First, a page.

You are on page 1of 2

# 5.1ab, 5.

## Nathaniel D. Cartagena September 20, 2010 Math History

5.1 The Euclidean Algorithm The Euclidean algorithm, or process, for finding the greatest common integral divisor (gcd) of two positive integers is so named because it is found at the start of Book VII of Euclids Elements, although the process no doubt was known considerably earlier. This algorithm is at the foundation of several developments in modern mathematics. Stated in the form of a rule, the process is this: Divide the larger of the two positive integers by the smaller one, then divide the divisor by the remainder. Continue this process of dividing the last divisor by the last remainder, until the division is exact. The final divisor is the sought gcd of the two original positive integers. (a) Find, by the Euclidean algorithm, the gcd of 5913 and 7592. Solution. Please view the following:

Thus, according to the Euclidean algorithm, the gcd of 5913 and 7592 is 73. (b) Find, by the Euclidean algorithm, the gcd of 1827, 2523, and 3248. Solution. Please view the following:

Thus, according to the Euclidean algorithm, the gcd of 1827, 2523, and 3248 is 29. What I did to modify this to work was determine the gcd of one pair and then find the gcd of the remaining number with the gcd of the first two numbers. Essentially, my thinking is that .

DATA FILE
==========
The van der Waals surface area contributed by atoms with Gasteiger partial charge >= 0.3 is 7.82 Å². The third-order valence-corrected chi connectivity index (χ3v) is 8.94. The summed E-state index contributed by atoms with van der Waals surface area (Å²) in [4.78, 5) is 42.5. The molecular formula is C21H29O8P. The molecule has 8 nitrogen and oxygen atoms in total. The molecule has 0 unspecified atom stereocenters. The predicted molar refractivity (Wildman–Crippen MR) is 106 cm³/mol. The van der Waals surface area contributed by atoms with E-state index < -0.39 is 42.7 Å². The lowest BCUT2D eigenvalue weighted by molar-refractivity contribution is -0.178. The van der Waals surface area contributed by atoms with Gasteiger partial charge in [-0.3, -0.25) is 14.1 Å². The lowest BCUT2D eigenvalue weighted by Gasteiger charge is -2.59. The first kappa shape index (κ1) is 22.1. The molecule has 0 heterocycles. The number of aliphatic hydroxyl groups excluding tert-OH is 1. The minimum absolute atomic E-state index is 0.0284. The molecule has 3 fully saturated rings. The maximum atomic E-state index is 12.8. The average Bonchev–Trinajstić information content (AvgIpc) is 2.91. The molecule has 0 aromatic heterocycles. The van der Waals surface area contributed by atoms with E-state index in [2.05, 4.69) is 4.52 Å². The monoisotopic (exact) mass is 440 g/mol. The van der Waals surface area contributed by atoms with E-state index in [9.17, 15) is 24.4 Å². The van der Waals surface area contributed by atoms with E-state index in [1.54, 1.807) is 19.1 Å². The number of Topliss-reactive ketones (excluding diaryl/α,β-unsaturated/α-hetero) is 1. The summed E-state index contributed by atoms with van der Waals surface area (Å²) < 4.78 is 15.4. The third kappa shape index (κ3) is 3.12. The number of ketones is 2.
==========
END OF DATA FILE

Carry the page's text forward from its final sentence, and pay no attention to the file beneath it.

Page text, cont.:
5.8 The Angle-Sum of a Triangle Assuming the equality of alternate interior angles formed by a transversal cutting a pair of parallel lines, prove the following: (a) The sum of the angles of a triangle is equal to a straight angle. Explanation. Please view the following:

## Figure 1Triangle formed by Transversals of Parallel Lines

Since we are allowed to assume the equality of alternate interior angles formed by a transversal cutting a pair of parallel lines, then we see that

Now, it is obvious that angles of a triangle is equal to a straight line. (b) The sum of the interior angles of a convex polygon of sides is equal to

## , thus we have that the sum of

straight angles.

Proof. The reason that this is correct is because is the number of triangles that can drawn into a polygon without overlapping in any way. Typically, this drawing is from one vertex to all the other vertices except two (since those two vertices are connected to the chosen vertex by the adjacent sides of the polygon). Please view the following examples for clarification.

In the examples, we see a pentagon has three triangles and a heptagon has five triangles. This implies that pentagons have three straight lines in them and heptagons have five straight lines in them.